What Investors Need to Know About Workforce Housing
Recognize An Opportunity to Address a Gap in the Market
Affordable housing is a growing concern across much of the country. As rent and housing prices have continued to rise over the last decade, wage growth has struggled to recover from the economic downturn of 2008.
That means more people are continuing to look for housing that is attainable, especially those in the median income range. In a 2018 report dubbed " The Case for Workforce Housing, " analysts at commercial real estate services company Coldwell Banker Richard Ellis (CBRE) highlighted the potential opportunities for multifamily investors in a market that has such heavy demand.
What is Workforce Housing?
Affordable housing and workforce housing often get lumped into the same conversation. While there's no doubt workforce housing is also more affordable, these are two distinct categories.
The U.S. Department of Housing and Urban Development (HUD) creates a yearly statistic based on several factors for metropolitan areas as well as nonmetropolitan counties to determine the area median income (AMI). Many industry experts place workforce housing as units that target households making roughly 60-120% AMI.
Traditionally, these classes of earners are teachers, firefighters, and hospital and governmental workers—people who make median incomes and want to live close to where they work.
Put another way, these are people who tend to make between approximately $35,000 and $75,000 per year. According to the CBRE report, they comprise roughly one-third of all U.S.-based renters, and have been seeing an increasingly higher percentage of their income go toward rent.
For many multifamily investors, workforce housing presents an opportunity to grab a foothold in a favorable market environment. Here are a few reasons why.
Increasing Levels of Demand
Across the country, there is a shortage of housing that fits the needs of median-income renters.
Jeanette Rice, CBRE's Americas head of multifamily research, points to recent economic activity as contributing factors to increasing demand.
“Housing costs are rising about 6% per year for the last eight years or so, and rent is rising at levels greater than income growth, on average. While many rents are moderated to rent growth, it's still tough for folks on a more moderate-income," she says.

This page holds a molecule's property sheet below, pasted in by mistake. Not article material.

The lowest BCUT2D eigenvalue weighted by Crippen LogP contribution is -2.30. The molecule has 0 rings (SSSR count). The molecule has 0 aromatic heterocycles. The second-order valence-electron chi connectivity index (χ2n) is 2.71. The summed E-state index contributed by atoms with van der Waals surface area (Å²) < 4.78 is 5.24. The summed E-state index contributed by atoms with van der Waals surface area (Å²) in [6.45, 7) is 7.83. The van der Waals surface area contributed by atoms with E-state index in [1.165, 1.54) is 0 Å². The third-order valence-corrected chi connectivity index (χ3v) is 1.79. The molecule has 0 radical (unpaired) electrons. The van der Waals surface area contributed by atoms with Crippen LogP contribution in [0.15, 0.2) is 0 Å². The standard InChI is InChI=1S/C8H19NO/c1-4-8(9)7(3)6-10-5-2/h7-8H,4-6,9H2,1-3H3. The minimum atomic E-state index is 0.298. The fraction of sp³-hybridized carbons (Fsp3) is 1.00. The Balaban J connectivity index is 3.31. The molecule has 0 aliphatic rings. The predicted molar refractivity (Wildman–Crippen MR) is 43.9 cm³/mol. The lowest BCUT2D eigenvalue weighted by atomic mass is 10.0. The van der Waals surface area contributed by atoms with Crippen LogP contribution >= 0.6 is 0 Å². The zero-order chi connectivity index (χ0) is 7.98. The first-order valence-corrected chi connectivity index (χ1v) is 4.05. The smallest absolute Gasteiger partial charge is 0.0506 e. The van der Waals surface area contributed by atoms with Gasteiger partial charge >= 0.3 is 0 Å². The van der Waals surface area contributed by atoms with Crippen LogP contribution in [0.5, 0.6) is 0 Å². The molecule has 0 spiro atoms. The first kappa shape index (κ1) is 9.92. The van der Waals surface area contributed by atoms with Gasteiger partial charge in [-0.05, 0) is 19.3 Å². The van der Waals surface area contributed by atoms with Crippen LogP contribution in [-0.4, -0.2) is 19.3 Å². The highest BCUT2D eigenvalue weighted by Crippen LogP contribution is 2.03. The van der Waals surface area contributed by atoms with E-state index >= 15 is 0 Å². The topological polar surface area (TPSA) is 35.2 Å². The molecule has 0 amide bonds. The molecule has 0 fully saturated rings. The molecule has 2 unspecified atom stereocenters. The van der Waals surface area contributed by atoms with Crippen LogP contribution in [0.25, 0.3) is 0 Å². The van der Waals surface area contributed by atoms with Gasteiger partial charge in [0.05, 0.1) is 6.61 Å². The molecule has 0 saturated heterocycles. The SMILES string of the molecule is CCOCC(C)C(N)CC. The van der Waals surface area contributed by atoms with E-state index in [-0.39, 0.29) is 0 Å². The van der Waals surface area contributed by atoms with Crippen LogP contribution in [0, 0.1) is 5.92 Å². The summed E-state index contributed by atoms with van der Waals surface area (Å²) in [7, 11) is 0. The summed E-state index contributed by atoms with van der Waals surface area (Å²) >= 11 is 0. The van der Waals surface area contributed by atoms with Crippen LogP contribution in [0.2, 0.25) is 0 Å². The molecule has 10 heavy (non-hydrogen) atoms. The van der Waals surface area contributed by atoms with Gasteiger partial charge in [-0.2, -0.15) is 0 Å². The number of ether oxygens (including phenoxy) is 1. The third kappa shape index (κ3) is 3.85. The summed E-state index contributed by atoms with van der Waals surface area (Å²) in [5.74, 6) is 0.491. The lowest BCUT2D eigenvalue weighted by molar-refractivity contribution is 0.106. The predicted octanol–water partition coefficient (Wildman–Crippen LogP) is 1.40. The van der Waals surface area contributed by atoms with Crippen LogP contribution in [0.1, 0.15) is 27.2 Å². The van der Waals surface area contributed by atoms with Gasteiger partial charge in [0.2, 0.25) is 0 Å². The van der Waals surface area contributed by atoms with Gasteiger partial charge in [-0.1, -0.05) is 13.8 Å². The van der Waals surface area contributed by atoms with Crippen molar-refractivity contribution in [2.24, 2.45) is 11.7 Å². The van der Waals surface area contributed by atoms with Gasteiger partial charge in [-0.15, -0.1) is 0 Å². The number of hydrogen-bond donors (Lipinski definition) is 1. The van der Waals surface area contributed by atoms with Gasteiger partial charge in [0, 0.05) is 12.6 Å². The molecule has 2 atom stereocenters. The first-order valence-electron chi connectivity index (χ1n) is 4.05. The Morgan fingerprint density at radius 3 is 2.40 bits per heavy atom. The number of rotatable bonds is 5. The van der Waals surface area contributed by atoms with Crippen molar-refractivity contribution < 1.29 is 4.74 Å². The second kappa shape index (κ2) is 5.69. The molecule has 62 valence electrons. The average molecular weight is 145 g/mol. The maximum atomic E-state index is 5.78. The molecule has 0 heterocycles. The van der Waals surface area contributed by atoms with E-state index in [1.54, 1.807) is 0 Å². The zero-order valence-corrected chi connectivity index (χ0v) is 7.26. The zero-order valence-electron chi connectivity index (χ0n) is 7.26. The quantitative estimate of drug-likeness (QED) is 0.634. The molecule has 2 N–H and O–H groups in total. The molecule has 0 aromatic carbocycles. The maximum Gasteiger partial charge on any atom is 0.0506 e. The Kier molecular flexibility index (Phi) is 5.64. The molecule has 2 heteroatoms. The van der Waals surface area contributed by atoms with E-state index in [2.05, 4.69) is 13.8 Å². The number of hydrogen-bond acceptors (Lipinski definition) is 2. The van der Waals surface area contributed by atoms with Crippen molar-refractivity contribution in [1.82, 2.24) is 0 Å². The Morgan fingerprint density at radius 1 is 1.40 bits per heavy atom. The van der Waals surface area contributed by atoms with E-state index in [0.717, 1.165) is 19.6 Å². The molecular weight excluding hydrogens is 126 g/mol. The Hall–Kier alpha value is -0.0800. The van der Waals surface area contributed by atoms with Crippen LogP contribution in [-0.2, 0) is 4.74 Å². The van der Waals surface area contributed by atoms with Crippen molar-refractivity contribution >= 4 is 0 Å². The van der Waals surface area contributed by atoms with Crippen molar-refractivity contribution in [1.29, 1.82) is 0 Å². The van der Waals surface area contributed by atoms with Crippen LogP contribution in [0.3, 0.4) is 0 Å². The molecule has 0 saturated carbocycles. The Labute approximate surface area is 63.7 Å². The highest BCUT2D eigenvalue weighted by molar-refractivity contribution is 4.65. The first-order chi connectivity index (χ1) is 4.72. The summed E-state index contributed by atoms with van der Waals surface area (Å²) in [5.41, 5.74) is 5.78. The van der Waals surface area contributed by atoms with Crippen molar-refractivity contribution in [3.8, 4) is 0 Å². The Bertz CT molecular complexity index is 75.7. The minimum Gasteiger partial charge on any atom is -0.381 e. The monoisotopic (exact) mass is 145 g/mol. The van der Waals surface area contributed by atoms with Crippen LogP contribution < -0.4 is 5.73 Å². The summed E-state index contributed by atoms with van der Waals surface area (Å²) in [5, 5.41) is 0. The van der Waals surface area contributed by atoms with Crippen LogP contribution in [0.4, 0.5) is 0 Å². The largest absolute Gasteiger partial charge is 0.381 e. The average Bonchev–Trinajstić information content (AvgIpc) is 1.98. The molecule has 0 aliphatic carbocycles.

The typez of properties that the CBRE report highlights for multifamily growth are Class B and C units. These properties are often older, in need of some repair, and not in the heart of prime locations.
When it comes to market performance, Class B and C multifamily workforce housing units have been performing better than their high-end, Class A counterparts. In terms of vacancy rates and rent growth, Class B and C properties see lower vacancy rates and higher year-over-year rent growth.
Rice says, “The demand for housing at a reasonable price is very strong, and I don't see that weakening anytime soon."
Urban and Suburban Potential
Many multifamily investors will look to the suburbs for workforce housing inventories. Rice highlights garden properties built primarily in the 1980s and 1990s as the types of workforce housing units that typically have more supply, especially in Southern markets.
Market data backs that up, as CBRE's report highlights favorable appreciation and returns for these properties versus others.
However, there are hidden gems in urban cores for investors who are willing to get creative.
Susan Tjarksen, managing director at Cushman & Wakefield, cites Chicago-based Cedar Street Companies as a brand that used innovative thinking to find ways to create workforce housing. Over the last decade, their investment strategy has been to purchase vacant and deteriorating buildings and refit them with microapartments at affordable rents.
Tjarksen notes that Cedar Street Companies Flats brand “provides microunits that are affordable by comparison to a traditional apartment unit, and their Livly app allows tenants to pay in increments should they need to."
Understand the Potential Risks
While the current market fundamentals for workforce housing look healthy, there's always the potential for risk on the horizon.
As housing that is affordable is in such high demand, substantial rent increases are likely to get pushback from rent-burdened tenants. Additionally, investors should realize that returns are likely moderate. And, upgrading value-ads can price these units out of workforce housing. For many investors, however, multifamily workforce housing presents plenty of potential.